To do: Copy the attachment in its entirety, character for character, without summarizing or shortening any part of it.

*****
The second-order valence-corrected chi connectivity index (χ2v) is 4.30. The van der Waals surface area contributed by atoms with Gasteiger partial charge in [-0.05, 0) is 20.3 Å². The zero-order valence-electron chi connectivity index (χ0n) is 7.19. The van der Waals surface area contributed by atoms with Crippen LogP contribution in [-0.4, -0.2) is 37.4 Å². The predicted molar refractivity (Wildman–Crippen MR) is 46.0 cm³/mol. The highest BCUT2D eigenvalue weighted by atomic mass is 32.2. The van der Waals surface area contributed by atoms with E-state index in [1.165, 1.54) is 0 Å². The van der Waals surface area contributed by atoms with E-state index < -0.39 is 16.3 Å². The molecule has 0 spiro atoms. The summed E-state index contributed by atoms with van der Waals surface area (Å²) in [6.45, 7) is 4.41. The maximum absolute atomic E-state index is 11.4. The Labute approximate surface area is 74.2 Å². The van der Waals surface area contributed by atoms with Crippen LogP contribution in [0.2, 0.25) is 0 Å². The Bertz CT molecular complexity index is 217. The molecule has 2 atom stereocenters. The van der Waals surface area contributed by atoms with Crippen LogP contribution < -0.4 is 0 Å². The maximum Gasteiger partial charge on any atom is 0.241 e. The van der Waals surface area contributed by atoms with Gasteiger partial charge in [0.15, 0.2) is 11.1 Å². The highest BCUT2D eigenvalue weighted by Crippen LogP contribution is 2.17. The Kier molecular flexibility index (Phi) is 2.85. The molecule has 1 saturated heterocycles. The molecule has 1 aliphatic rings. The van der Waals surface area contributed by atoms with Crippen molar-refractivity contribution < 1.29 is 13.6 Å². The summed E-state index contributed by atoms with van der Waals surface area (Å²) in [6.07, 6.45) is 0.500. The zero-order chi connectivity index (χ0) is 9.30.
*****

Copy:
The second-order valence-corrected chi connectivity index (χ2v) is 4.30. The van der Waals surface area contributed by atoms with Gasteiger partial charge in [-0.05, 0) is 20.3 Å². The zero-order valence-electron chi connectivity index (χ0n) is 7.19. The van der Waals surface area contributed by atoms with Crippen LogP contribution in [-0.4, -0.2) is 37.4 Å². The predicted molar refractivity (Wildman–Crippen MR) is 46.0 cm³/mol. The highest BCUT2D eigenvalue weighted by atomic mass is 32.2. The van der Waals surface area contributed by atoms with E-state index in [1.165, 1.54) is 0 Å². The van der Waals surface area contributed by atoms with E-state index < -0.39 is 16.3 Å². The molecule has 0 spiro atoms. The summed E-state index contributed by atoms with van der Waals surface area (Å²) in [6.45, 7) is 4.41. The maximum absolute atomic E-state index is 11.4. The Labute approximate surface area is 74.2 Å². The van der Waals surface area contributed by atoms with Crippen LogP contribution in [0.2, 0.25) is 0 Å². The Bertz CT molecular complexity index is 217. The molecule has 2 atom stereocenters. The van der Waals surface area contributed by atoms with Crippen LogP contribution < -0.4 is 0 Å². The maximum Gasteiger partial charge on any atom is 0.241 e. The van der Waals surface area contributed by atoms with Gasteiger partial charge in [0.15, 0.2) is 11.1 Å². The highest BCUT2D eigenvalue weighted by Crippen LogP contribution is 2.17. The Kier molecular flexibility index (Phi) is 2.85. The molecule has 1 saturated heterocycles. The molecule has 1 aliphatic rings. The van der Waals surface area contributed by atoms with Crippen molar-refractivity contribution < 1.29 is 13.6 Å². The summed E-state index contributed by atoms with van der Waals surface area (Å²) in [6.07, 6.45) is 0.500. The zero-order chi connectivity index (χ0) is 9.30.